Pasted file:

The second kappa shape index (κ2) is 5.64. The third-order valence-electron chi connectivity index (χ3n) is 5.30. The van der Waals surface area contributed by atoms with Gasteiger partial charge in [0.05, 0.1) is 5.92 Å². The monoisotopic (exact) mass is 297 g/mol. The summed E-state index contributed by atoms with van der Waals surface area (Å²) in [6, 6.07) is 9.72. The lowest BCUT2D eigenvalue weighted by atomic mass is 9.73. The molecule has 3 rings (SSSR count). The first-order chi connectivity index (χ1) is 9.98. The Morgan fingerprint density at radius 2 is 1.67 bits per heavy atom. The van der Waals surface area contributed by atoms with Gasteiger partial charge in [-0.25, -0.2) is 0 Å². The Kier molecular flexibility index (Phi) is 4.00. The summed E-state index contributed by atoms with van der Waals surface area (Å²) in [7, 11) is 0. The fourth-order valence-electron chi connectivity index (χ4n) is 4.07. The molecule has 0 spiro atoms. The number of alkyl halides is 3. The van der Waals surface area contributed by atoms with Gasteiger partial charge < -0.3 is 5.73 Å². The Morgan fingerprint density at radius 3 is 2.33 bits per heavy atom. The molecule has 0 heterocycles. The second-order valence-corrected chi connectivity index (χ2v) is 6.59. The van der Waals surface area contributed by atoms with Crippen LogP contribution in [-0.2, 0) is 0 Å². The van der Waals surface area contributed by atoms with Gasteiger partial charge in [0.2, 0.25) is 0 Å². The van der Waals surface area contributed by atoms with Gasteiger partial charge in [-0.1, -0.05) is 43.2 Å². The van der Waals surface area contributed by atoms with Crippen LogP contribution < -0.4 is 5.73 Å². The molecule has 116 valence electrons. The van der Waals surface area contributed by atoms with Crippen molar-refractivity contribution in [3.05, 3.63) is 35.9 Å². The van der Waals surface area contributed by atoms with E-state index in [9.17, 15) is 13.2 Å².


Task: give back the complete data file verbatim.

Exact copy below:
The second kappa shape index (κ2) is 5.64. The third-order valence-electron chi connectivity index (χ3n) is 5.30. The van der Waals surface area contributed by atoms with Gasteiger partial charge in [0.05, 0.1) is 5.92 Å². The monoisotopic (exact) mass is 297 g/mol. The summed E-state index contributed by atoms with van der Waals surface area (Å²) in [6, 6.07) is 9.72. The lowest BCUT2D eigenvalue weighted by atomic mass is 9.73. The molecule has 3 rings (SSSR count). The first-order chi connectivity index (χ1) is 9.98. The Morgan fingerprint density at radius 2 is 1.67 bits per heavy atom. The van der Waals surface area contributed by atoms with Gasteiger partial charge in [-0.25, -0.2) is 0 Å². The Kier molecular flexibility index (Phi) is 4.00. The summed E-state index contributed by atoms with van der Waals surface area (Å²) in [7, 11) is 0. The fourth-order valence-electron chi connectivity index (χ4n) is 4.07. The molecule has 0 spiro atoms. The number of alkyl halides is 3. The van der Waals surface area contributed by atoms with Gasteiger partial charge < -0.3 is 5.73 Å². The Morgan fingerprint density at radius 3 is 2.33 bits per heavy atom. The molecule has 0 heterocycles. The second-order valence-corrected chi connectivity index (χ2v) is 6.59. The van der Waals surface area contributed by atoms with Crippen LogP contribution in [-0.2, 0) is 0 Å². The van der Waals surface area contributed by atoms with Gasteiger partial charge in [0.2, 0.25) is 0 Å². The van der Waals surface area contributed by atoms with Gasteiger partial charge in [-0.1, -0.05) is 43.2 Å². The van der Waals surface area contributed by atoms with Crippen LogP contribution < -0.4 is 5.73 Å². The molecule has 116 valence electrons. The van der Waals surface area contributed by atoms with Crippen molar-refractivity contribution in [3.05, 3.63) is 35.9 Å². The van der Waals surface area contributed by atoms with E-state index in [9.17, 15) is 13.2 Å².